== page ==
Jeff: Yeah, it's, you know, it's rough. I think that one of the things we're becoming very aware of is that the conditional proximity we have to whiteness, if you will, to acceptance. Uh, in the context of, I guess what some might call an assimilated, uh, reality gets very rough when the world goes into crisis and when America especially, is tuned to facing a threat that precedes beforehand. And we have not seen something quite as explicitly directed at targeting patients or at vilifying Asians or at essentially racializing crisis as intensely as we have today. So for Asian Americans, and again, I can't speak for all Asian Americans or even all East Asian Americans or all Chinese Americans, but I can say that from my very personal basis, I have encountered these things. I have seen in its lowest, most subtle form, perhaps, the extra social distancing that one gets when one is Asian, especially with one on one is Asian wearing a mask. I've seen the stairs and the sort of edge in a way that occurs if you happen to actually clear your throat. And I actually had an incident where somebody very explicitly aimed what I can only translate as a kind of racialized, uh, somewhat more than a microaggression, right? A circumstance in which I was waiting outside of a supermarket on line, you know, six feet away from everybody else as everybody does these days, and somebody shouted a profanity and I looked up, realized they were facing me and that person pulled down her mask. She was wearing a mask, coughed theatrically in my direction, and then ran off to her car. And it took me a few beats to look around and realize I was the only Asian on this line. I'd traveled outside of my neighborhood, gone to a Trader Joe's up North in, uh, in paler country. And it was distressing. I found myself having to really process the fact that this was no longer an abstract thing, but something that I had now seen firsthand.
Rebecca: So a couple of things here. The first is that you talked about the adjacency, the White adjacency, and the sort of assimilation factor that has happened and has been sort of at maybe the root of what, sort of saves, for lack of a better term, Asian Americans from suffering the kind of racism that Black folks have suffered, say, right? That there has been that, that sense of closer to whiteness. But there still was anti-Asian American racism before this. What is the difference between the kind of racism you experienced before the virus and the kind of racism you're experiencing now?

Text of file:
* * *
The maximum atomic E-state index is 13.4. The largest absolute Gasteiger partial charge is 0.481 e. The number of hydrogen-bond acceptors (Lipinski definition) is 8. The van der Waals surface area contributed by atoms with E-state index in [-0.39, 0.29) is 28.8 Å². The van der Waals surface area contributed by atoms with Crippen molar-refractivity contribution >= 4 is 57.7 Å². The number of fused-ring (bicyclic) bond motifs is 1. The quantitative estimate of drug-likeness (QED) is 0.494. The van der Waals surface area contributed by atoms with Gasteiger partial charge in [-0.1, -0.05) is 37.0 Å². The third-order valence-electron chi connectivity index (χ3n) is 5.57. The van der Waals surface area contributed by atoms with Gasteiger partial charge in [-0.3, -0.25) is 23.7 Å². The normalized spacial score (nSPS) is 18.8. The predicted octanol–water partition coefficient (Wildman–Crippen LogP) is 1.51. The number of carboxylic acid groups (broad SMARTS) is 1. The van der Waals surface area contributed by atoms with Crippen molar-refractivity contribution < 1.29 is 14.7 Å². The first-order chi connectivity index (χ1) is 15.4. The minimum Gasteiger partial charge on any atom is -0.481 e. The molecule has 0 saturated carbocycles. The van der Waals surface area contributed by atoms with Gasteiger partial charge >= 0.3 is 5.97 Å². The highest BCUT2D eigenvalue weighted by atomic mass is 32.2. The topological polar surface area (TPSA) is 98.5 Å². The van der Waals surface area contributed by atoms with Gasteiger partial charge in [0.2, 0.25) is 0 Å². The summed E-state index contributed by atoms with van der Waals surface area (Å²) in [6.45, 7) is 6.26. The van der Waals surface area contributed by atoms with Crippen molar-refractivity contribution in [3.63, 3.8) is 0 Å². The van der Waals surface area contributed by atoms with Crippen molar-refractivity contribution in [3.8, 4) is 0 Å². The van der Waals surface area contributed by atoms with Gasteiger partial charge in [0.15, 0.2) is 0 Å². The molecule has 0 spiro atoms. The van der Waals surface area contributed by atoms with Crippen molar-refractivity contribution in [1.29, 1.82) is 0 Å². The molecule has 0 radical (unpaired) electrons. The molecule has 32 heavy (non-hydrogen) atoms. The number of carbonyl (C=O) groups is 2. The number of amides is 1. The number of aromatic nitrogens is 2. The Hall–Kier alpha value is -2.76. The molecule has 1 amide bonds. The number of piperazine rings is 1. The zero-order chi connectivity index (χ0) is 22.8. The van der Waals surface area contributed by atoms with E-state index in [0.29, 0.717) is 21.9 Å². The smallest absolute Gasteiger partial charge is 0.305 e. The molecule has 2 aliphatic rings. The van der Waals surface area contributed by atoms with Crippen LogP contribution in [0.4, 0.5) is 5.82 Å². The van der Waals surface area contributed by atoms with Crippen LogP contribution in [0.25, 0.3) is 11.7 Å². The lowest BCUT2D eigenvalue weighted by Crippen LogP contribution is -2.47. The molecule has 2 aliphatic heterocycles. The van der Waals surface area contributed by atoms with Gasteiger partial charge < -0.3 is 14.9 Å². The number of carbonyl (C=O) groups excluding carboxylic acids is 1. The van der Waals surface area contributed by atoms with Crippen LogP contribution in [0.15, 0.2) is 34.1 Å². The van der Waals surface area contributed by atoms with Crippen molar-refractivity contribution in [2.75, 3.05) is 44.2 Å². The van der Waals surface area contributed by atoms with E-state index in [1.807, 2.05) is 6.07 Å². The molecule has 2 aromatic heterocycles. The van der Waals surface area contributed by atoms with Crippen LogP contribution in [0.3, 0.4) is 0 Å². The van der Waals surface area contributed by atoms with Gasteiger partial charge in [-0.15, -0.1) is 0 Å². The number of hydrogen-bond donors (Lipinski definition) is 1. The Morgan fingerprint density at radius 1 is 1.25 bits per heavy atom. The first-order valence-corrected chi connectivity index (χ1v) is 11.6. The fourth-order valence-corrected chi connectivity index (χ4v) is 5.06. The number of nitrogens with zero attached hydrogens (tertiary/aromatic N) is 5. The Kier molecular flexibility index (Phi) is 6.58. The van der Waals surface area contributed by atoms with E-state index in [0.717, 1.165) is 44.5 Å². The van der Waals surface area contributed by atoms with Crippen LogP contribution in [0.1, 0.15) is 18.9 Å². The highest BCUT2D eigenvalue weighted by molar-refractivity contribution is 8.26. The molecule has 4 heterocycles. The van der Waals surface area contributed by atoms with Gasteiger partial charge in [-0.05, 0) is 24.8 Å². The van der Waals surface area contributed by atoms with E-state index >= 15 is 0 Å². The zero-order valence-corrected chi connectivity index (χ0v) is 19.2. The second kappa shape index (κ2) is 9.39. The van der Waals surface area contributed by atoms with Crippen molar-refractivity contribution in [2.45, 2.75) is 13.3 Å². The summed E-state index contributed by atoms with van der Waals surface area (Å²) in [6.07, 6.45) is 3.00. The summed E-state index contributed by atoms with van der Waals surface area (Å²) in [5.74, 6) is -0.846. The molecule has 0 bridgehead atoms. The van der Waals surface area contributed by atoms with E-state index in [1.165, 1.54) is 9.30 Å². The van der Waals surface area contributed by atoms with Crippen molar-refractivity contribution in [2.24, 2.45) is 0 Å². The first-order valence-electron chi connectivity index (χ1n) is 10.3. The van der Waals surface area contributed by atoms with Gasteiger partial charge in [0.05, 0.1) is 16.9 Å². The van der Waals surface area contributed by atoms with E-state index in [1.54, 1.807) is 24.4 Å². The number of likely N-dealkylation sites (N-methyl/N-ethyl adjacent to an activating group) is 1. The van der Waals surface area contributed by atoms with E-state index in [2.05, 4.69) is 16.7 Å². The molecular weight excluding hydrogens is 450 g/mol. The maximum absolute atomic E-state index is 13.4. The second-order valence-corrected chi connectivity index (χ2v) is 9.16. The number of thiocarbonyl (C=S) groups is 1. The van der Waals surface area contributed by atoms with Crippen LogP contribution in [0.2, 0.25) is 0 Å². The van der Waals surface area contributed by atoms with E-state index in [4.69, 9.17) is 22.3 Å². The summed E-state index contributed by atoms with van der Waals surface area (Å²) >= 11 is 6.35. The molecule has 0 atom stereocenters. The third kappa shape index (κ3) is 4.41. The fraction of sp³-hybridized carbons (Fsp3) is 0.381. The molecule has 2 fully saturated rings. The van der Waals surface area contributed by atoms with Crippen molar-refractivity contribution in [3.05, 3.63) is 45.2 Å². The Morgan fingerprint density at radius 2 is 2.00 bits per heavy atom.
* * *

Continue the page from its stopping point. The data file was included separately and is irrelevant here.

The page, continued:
Jeff: It's a really really interesting question and I think that part of what has been interesting in some ways, especially in the wake of sharing the incident I had, was to see the layers of reaction from different groups. I think it points in a way to how anti-Asian bigotry or anti-Asian racism works relative to other kinds of racism. When I first posted this little anecdote about this kind of breathing-while-Asian moment, I got a fair number of people just sort of supporting and amplifying, which was really great. People from all backgrounds. A lot of Asian Americans who just sort of came clean and said, “You know, yeah, something happened to me as well. Uh, I was wondering whether or not to report it. It seemed kind of minor, but yeah this feels very familiar.” But I’ve seen a number of, uh, White people responding, “Oh, Asians are making this up. You’re making this up, you’re the new Jussie Smollette. Asians don’t get subjected to racism, et cetera.” Right? And literally calling out that idea, the comparison to Jussie Smollette, which I thought was particularly wrenching. But then, I mean, African Americans were largely incredibly supportive, while at the same time saying, “Yeah, this is kind of how it is for us all the time.”
Jeff: Which, fully acknowledge that. I think that the biggest separation in some ways between how Asian Americans experience racism and how African Americans, perhaps in particular or Black Americans in particular experience it, is that in America racism, of course, Black Americans is essentially baked into the infrastructure. It is part of what made this country what this country is. It is part of the prosperity of this country, right? Extracting value from Black Americans. And it's part of the way that this society works, essentially ensuring that those who are not Black feel satisfied with what they have by kind of pointing to the fact that Black people have less. I mean, that's just, that's just how, how our politics have worked on both sides of the aisle in many cases. But for Asian Americans, it's very much a sense of a particular kind of “othering” that feels cyclic. That feels really tempered around moments of externalized or perceived foreign threat that then translates into domestic impact. And we've seen that all the way back to the earliest days of Asian immigration to the United States, the Gold Rush era and the Chinese Exclusion Act, which was predicated on the idea that Chinese coming to America were stealing jobs and threatening our way of life, and well unassimilable, unhygienic, even, et cetera. But it's repeated at regular cycles, virtually every generation with war against Asian countries, with competition against Asian economic powers. And finally, in this era, I think geopolitical competition with China is seen as essentially the only other major super power that the United States is contending with. And then here we are now with Covid.